How Not to Screw Up Roast Chicken

Now I love roast chicken. A lot. It’s easy, it’s flavorful, it’s so simple to make and so delicious when it comes out right…but here’s the catch; it’s also really easy to screw up. A lot of people simply don’t bother with roast chicken and go to their local grocery store or rotisserie to pick up a pre-made chicken because they know it’ll still be moist and they won’t have to deal with basting it and whatnot.

Still: Hanne Blank loves roast chicken as much as I do, and she knows how not to screw it up, and she walks us through making sure we stick to the basics, keep our hands to ourselves, and let the thing cook.

I’ve been a victim of horrible roasted chickens, believe me: to this day, I blame bad roasted chickens for being the primary reason that I still prefer dark meat to white meat: I’m just too used to dry chicken breasts from school cafeterias or even restaurants that supposedly know how to turn out great food.

Now, thankfully, I can do it myself without worrying about drying the thing out or making it awful, and here’s how you can too:

Hanne explains there are four big tips you need to remember when it comes to roasting a chicken. No, I’m not going to give them away, because they deserve explanation and attention. The big overview Moncler outlet however is that you should take care to make sure your chicken is properly washed, cleaned, rinsed, and dried first, and then move on to trussing (which she suggests you definitely do unless you’re roasting chicken pieces instead of a whole chicken) and then roasting.

I know, I know, all of this sounds a little hoity-toity for a lot of you geeks, but trust me – learning how to properly roast a chicken will not only add to the classy factor when you have someone over for dinner or you’re making dinner for a group of people you want to impress, but it’ll also give you a way to feed yourself whenever you need to.

Whole chickens are much more affordable than buying the whole weight of chicken in pieces that are pre-carved, so it’s a valuable skill to have, whether you’re cooking for yourself, or a special someone you want to have a candlelight dinner with.

Or an HDTV-lit dinner with, either or.

Something that I think is utterly important to remember though that Hanne makes a point of as well is to remember to let your bird rest. When we talked about Cooking a Steak for Apartment Dwellers, I pointed out that it’s important to let that meat rest for a while, or else you’re going to cut into it and all the delicious is going to get on the cutting board, not in your face.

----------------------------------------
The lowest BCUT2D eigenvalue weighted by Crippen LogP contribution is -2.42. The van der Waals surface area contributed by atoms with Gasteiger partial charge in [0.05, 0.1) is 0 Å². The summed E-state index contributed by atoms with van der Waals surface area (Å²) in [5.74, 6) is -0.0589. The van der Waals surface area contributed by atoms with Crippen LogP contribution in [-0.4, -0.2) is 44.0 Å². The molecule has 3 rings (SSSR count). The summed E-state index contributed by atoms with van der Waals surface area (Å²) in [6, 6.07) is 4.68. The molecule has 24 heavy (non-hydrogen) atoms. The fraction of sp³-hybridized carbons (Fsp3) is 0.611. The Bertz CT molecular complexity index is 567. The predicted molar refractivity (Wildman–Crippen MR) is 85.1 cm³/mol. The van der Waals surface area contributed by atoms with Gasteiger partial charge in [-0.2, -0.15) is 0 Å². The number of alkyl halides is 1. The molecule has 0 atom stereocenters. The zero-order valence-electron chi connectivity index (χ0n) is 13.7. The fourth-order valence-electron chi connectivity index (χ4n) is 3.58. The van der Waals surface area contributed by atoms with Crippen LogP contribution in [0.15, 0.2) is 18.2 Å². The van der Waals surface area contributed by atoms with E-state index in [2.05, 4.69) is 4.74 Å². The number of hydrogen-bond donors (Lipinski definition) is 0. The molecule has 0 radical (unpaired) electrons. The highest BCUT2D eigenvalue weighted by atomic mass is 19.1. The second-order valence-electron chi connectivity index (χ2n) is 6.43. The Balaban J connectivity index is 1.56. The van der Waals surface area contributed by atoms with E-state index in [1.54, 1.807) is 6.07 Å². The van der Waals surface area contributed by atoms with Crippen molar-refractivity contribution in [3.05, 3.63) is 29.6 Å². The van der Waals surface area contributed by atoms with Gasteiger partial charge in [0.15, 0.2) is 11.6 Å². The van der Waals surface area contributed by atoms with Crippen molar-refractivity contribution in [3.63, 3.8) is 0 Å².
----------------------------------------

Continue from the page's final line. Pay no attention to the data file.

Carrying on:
The same is true for a roast chicken. Let is rest, keep your hands to yourself, and walk away for a bit. Prep the table, or bring out the side items. Do something, but don’t poke it, don’t prod it, and don’t stick your knife in it until it’s ready to serve – at least 10 minutes, okay? Good.

Oh, and to the topic of seasoning and spices? Here’s what Hanne has to say:

You don’t need a roasting rack, a specialized vertical roaster, a rotisserie, a marinade injector, a brine (though brines can be nice if you roll that way and have the time and inclination), a basting brush, or much of anything else. I make most of my roast chickens in a cast iron frying pan, seasoned with nothing more than salt and pepper, and it never fails. If you want, you can shove a few cloves of garlic and a halved lemon into the cavity, maybe a Moncler branch of rosemary or a few sprigs of lovage or whatever you got that has a perfume that smells good when a chicken wears it. But truly, it requires less of you to roast a chicken well than it does to make a good omelette.

This really hit home with me – mostly because I was already thinking of ways to get herbs up under the skin and whatnot before she said this. She makes an excellent point: it’s all really not necessary – the same way you gasp in horror when someone dunks a steak in a marinade? Yeah – you don’t need to do all of that to your chicken either.

Even so, sometimes I like a good brine, and sometimes I like a good marinade and some garlic, but you know as well as I that sometimes the more you mess with something the worse it’s going to get. So keep it simple, follow Hanne’s tips, and turn out a great roast bird.

Next time, let’s chat about some wines you can pair with it.

em>images in this post courtesy of Callie Reed (The Elusive Roast Chicken,) and Clemens V. Vogelsang (Roasted Chicken.)





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